The poetical works of John Milton, with a life of the author by A. Chalmers. With 12 illustr. by R. Westall
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Adam angels appear arms behold bound bring brought cause cloth cloud comes dark death deep delight divine dwell earth Edition equal evil eyes fair faith fall Father fear fell field fire fruit give glory Gods grace hand happy hast hath head hear heard heart heav'n hell hill honour hope king land late leave less light live look Lord lost mean mind morn nature never night once pain paradise peace perhaps praise reason rest rise round Satan seat seek side sight song sons soon soul spake spirits stand stood strength sweet taste thee thence things thou thought throne till tree true virtue voice wide winds wings
Page 56 - Thus with the year Seasons return, but not to me returns Day, or the sweet approach of even or morn, Or sight of vernal bloom, or summer's rose, Or flocks, or herds, or human face divine: But cloud instead, and ever-during dark Surrounds me, from the cheerful ways of men Cut off, and for the book of knowledge fair Presented with a universal blank Of nature's works, to me expunged and rased, And wisdom at one entrance quite shut out.
Page 522 - May Morning Now the bright morning star, day's harbinger, Comes dancing from the east, and leads with her The flowery May, who from her green lap throws The yellow cowslip, and the pale primrose. Hail bounteous May that dost inspire Mirth and youth, and warm desire; Woods and groves are of thy dressing, Hill and dale doth boast thy blessing. Thus we salute thee with our early song, And welcome thee, and wish thee long.
Page 470 - Bitter constraint and sad occasion dear Compels me to disturb your season due ; For Lycidas is dead, dead ere his prime, Young Lycidas, and hath not left his peer. Who would not sing for Lycidas ? he knew 10 Himself to sing, and build the lofty rhyme. He must not float upon his watery bier Unwept, and welter to the parching wind, Without the meed of some melodious tear.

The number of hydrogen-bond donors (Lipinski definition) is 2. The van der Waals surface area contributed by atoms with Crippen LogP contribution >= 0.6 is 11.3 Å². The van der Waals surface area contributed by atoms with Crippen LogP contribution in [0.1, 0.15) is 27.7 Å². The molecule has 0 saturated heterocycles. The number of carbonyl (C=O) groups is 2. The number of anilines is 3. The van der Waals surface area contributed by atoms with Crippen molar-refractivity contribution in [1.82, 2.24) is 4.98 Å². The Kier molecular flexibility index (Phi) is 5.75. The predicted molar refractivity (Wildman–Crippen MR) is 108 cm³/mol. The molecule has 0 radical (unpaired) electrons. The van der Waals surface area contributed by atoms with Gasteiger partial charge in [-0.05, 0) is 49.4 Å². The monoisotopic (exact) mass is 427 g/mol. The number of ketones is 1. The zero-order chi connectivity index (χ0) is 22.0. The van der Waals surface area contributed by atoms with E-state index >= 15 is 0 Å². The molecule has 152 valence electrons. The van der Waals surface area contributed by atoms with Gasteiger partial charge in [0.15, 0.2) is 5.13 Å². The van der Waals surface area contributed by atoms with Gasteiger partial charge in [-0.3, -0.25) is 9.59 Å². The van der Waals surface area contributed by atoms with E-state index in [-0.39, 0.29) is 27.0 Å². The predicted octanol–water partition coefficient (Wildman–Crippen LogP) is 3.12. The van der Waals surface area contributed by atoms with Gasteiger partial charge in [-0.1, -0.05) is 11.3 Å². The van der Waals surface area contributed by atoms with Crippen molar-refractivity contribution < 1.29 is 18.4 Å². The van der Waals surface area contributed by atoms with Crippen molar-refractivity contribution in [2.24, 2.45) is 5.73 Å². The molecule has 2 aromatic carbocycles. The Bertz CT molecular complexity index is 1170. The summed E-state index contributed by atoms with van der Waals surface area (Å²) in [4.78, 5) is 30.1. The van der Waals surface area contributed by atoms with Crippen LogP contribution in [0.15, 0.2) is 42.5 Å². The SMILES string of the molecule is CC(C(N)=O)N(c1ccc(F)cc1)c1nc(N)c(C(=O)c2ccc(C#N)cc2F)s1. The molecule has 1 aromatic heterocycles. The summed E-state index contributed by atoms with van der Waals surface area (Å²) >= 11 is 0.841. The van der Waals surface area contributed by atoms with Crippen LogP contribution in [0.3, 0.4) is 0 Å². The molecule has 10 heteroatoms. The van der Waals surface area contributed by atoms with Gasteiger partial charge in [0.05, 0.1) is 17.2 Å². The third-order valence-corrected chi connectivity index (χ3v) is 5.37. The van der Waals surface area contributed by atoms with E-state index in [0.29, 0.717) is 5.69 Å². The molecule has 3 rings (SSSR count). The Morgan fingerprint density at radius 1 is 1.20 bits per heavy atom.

Page 472 - Fame is the spur that the clear spirit doth raise 70 (That last infirmity of noble mind) To scorn delights, and live laborious days; But the fair guerdon when we hope to find, And think to burst out into sudden blaze, Comes the blind Fury with th' abhorred shears, And slits the thin-spun life. But not the praise...
Page 96 - Glistering with dew ; fragrant the fertile earth After soft showers ; and sweet the coming on Of grateful evening mild ; then, silent night, With this her solemn bird, and this fair moon, And these the gems of Heaven, her starry train...
Page 115 - Rising or falling still advance his praise. His praise, ye Winds, that from four quarters blow, Breathe soft or loud ; and, wave your tops, ye Pines, With every plant, in sign of worship wave.
Page xxxix - Extort from me. To bow and sue for grace With suppliant knee, and deify his power Who, from the terror of this arm, so late Doubted his empire — that were low indeed ; That were an ignominy...
Page 484 - And every herb that sips the dew, Till old experience do attain To something like prophetic strain. These pleasures, Melancholy, give, And I with thee will choose to live.
Page 489 - Where the great Sun begins his state Robed in flames and amber light, The clouds in thousand liveries dight; While the ploughman, near at hand, Whistles o'er the furrow'd land, And the milkmaid singeth blithe, And the mower whets his scythe, And every shepherd tells his tale Under the hawthorn in the dale.
Page 476 - And wipe the tears for ever from his eyes. Now, Lycidas, the shepherds weep no more; Henceforth thou art the Genius of the shore, In thy large recompense, and shalt be good To all that wander in that perilous flood.